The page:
A UN standard packaging manufactured outside the U.S. may be imported and used and is considered to be an authorized packaging subject to the the following conditions and limitations:
- It was manufactured in accordance with national or international regulations that are based on the UN Recommendations. Just like the PHMSA/USDOT regulations are based on the UN Recommendations.
- The packaging fully conforms to the UN Recommendations and the requirements of 49 CFR 173, subpart B, including the reuse provisions.
- The packaging is capable of passing the prescribed tests for its type of packaging in part 178.
- The competent authority of the country of manufacture provides reciprocal treatment for UN standard packagings manufactured in the U.S.
- No matter what packagings are prescribed for a HazMat by part 173, it is the responsibility of the shipper to ensure the packaging is compatible with its contents. This particularly applies to the following:
- Premature aging
- There must be no significant chemical or galvanic reaction between the HazMat and the packaging.
- Plastic packagings and receptacles (i.e. inner packagings of a combination packaging) must be compatible with the HazMat and must not be so permeable that a hazardous condition may occur. Each plastic packaging used for liquid HazMat must be capable of withstanding the test of its chemical compatibility and rate of permeation in the test procedure specified in appendix B of part 173 (Procedure for Testing Chemical Compatibility and Rate of Permeation in Plastic Packagings and Receptacles). Alternative test procedures or rates of permeation are permitted if as safe as the standard and if approved by PHMSA/USDOT. There’s more – a lot more – you can read it yourself at 49 CFR 173.24(e)(3)(ii-iii).
- HazMat may not be packed or mixed together in the same outer packaging with other HazMat or even non-HazMat if a combination could cause any of the following:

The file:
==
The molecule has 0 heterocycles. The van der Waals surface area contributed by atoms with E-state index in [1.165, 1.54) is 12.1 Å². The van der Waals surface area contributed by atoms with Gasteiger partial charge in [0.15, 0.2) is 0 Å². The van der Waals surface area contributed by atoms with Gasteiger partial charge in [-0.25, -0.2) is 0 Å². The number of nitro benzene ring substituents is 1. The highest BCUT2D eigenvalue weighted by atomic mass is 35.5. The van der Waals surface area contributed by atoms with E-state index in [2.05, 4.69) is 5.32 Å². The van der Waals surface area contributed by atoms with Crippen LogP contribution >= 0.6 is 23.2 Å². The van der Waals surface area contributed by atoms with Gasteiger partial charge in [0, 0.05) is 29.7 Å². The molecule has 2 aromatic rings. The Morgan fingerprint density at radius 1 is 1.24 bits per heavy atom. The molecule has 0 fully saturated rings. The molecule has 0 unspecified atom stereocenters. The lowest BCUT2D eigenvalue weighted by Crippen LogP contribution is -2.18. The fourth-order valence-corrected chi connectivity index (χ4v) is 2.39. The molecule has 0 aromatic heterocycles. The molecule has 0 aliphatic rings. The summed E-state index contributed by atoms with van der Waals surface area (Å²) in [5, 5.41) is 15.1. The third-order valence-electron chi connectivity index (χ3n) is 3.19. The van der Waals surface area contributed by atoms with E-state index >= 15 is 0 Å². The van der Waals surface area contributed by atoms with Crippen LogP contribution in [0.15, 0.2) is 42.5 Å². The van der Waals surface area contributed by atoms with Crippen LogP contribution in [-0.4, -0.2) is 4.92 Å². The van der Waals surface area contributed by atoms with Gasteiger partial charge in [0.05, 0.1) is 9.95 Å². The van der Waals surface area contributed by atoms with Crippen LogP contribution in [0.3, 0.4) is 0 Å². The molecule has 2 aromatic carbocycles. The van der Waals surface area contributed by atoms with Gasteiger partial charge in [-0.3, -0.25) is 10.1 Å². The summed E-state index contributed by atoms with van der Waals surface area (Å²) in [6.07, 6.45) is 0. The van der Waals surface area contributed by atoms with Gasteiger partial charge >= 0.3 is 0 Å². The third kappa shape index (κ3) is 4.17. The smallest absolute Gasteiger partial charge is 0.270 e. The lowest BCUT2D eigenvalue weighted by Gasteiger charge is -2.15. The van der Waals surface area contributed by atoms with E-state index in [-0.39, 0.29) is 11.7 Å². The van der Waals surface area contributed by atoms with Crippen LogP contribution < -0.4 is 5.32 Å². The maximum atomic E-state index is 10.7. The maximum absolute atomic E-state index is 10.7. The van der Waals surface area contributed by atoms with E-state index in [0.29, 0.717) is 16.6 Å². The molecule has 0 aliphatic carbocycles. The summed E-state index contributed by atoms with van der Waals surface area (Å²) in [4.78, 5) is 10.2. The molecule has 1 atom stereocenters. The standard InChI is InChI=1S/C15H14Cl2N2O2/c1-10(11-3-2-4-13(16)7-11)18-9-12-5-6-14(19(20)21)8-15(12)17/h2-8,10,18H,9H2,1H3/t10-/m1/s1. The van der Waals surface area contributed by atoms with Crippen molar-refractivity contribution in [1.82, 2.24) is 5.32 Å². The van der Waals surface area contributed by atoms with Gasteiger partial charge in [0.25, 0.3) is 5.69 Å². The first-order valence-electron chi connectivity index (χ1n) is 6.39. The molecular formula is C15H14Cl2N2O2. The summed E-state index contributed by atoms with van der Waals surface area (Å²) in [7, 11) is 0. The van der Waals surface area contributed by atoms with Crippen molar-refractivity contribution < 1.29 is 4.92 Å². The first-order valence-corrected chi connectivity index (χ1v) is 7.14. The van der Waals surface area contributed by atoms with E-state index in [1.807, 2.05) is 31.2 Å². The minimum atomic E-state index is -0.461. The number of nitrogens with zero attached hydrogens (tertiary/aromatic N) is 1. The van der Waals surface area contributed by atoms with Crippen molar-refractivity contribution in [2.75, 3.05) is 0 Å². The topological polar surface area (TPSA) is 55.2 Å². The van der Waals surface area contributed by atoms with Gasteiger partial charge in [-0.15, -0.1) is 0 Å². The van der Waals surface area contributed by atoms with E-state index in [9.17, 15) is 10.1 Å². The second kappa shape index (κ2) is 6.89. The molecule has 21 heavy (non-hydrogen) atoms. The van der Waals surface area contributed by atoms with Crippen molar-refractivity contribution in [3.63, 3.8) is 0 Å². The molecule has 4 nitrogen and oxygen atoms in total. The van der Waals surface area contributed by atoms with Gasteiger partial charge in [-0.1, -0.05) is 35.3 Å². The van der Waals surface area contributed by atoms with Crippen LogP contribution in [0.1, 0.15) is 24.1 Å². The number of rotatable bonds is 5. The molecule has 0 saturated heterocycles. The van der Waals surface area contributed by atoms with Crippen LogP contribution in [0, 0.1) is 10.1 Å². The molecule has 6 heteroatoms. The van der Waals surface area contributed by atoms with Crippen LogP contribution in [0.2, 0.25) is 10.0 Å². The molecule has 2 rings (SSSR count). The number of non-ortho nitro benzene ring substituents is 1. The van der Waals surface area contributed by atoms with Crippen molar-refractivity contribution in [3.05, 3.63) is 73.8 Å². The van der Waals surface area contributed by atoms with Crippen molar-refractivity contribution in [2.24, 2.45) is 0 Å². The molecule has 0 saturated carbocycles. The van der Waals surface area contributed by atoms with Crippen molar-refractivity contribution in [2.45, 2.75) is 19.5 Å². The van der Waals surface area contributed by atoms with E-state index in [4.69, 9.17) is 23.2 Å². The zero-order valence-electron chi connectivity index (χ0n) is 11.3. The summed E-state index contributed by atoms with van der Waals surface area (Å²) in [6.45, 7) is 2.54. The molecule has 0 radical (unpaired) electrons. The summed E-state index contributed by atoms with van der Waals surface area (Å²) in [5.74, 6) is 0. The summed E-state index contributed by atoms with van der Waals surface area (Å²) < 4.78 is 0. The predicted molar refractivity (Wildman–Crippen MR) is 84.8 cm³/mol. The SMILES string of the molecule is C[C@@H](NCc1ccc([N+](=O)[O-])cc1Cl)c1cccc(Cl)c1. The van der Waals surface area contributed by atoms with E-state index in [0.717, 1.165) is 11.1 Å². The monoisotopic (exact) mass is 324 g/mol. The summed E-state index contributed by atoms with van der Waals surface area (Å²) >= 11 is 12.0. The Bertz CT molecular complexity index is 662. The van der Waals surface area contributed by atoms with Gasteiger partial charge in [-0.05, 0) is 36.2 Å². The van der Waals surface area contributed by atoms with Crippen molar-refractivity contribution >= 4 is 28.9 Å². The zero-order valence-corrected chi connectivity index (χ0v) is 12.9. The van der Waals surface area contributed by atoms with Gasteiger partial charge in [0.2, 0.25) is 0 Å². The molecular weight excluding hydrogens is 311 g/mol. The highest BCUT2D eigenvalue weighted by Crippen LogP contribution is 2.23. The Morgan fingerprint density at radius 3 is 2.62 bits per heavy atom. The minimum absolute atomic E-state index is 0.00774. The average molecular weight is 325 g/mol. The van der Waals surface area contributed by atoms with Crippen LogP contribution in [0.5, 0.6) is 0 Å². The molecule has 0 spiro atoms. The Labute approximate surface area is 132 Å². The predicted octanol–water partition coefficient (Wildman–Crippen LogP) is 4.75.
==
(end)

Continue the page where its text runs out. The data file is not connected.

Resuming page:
- Combustion or dangerous release of heat.
- Release of flammable, poisonous, or asphyxiant gases.
- Formation of unstable or corrosive materials
- If a solid HazMat may become liquid during transportation the packaging must be able to contain it in its liquid form.
Closures on packagings must be designed (responsibility of the packaging manufacturer) and closed (responsibility of the shipper) so that under normal transportation conditions…
- There is no identifiable release to the environment from the opening unless it is ‘venting’ allowed by §173.24(g) (see next section).
- The closure is leakproof and secured against loosening. For air transport, closures held in place by friction (e.g. stoppers, corks) must also be held in place by some positive means.
Transportation of HazMat by air will likely be subject to the dangerous goods regulations of ICAO/IATA which are more strict than those of PHMSA/USDOT described here.
Unless indicated otherwise, a packaging closure – and closure components such as gaskets – of a specification packaging must meet all the requirements of the specification (responsibility of the packaging manufacturer) and be closed (responsibility of the shipper) in accordance with instructions provided by the manufacturer. This means that closure components used for a specification packaging must be those specified in the closure instructions (LOI 15-0144).
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Venting of a packaging is permitted only under the following conditions:
- Its purpose is to reduce internal pressure that may develop due to the creation of gas from the contents.
- Transportation by aircraft is not allowed unless HazMat is one of the following:
- A cryogenic liquid as specified at §1732.320(c).
- Carbon dioxide, solid (dry ice).
- The gases created under normal transportation conditions are not one of the following:
- Likely to create a flammable mixture with air.
- An asphyxiant.
An asphyxiant is a substance that can cause unconsciousness or death by suffocation (asphyxiation).